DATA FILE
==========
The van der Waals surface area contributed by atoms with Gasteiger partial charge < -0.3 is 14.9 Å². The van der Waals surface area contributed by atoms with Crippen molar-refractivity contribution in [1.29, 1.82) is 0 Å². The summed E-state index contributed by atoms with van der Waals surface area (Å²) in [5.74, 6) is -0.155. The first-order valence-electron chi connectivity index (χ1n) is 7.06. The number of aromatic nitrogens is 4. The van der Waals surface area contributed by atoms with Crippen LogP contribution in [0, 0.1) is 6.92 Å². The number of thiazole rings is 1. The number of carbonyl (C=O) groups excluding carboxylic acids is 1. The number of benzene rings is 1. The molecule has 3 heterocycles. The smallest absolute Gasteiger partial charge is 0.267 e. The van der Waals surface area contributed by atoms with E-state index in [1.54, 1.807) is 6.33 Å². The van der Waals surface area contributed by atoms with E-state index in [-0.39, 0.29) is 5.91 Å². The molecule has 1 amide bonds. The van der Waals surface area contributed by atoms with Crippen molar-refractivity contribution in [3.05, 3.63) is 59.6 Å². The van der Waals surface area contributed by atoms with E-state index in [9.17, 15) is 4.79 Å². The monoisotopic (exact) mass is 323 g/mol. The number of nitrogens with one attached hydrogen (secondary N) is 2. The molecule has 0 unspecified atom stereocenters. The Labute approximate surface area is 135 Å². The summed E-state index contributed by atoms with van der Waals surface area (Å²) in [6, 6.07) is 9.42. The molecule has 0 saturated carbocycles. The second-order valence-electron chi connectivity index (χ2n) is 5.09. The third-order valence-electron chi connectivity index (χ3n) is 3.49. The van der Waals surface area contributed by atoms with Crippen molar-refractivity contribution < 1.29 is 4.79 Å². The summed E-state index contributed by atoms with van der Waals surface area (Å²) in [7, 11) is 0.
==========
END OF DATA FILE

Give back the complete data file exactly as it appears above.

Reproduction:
The van der Waals surface area contributed by atoms with Gasteiger partial charge < -0.3 is 14.9 Å². The van der Waals surface area contributed by atoms with Crippen molar-refractivity contribution in [1.29, 1.82) is 0 Å². The summed E-state index contributed by atoms with van der Waals surface area (Å²) in [5.74, 6) is -0.155. The first-order valence-electron chi connectivity index (χ1n) is 7.06. The number of aromatic nitrogens is 4. The van der Waals surface area contributed by atoms with Crippen LogP contribution in [0, 0.1) is 6.92 Å². The number of thiazole rings is 1. The number of carbonyl (C=O) groups excluding carboxylic acids is 1. The number of benzene rings is 1. The molecule has 3 heterocycles. The smallest absolute Gasteiger partial charge is 0.267 e. The van der Waals surface area contributed by atoms with E-state index in [1.54, 1.807) is 6.33 Å². The van der Waals surface area contributed by atoms with E-state index in [-0.39, 0.29) is 5.91 Å². The molecule has 1 amide bonds. The van der Waals surface area contributed by atoms with Crippen molar-refractivity contribution in [3.05, 3.63) is 59.6 Å². The van der Waals surface area contributed by atoms with E-state index in [9.17, 15) is 4.79 Å². The monoisotopic (exact) mass is 323 g/mol. The number of nitrogens with one attached hydrogen (secondary N) is 2. The molecule has 0 unspecified atom stereocenters. The Labute approximate surface area is 135 Å². The summed E-state index contributed by atoms with van der Waals surface area (Å²) in [6, 6.07) is 9.42. The molecule has 0 saturated carbocycles. The second-order valence-electron chi connectivity index (χ2n) is 5.09. The third-order valence-electron chi connectivity index (χ3n) is 3.49. The van der Waals surface area contributed by atoms with Crippen molar-refractivity contribution < 1.29 is 4.79 Å². The summed E-state index contributed by atoms with van der Waals surface area (Å²) in [7, 11) is 0.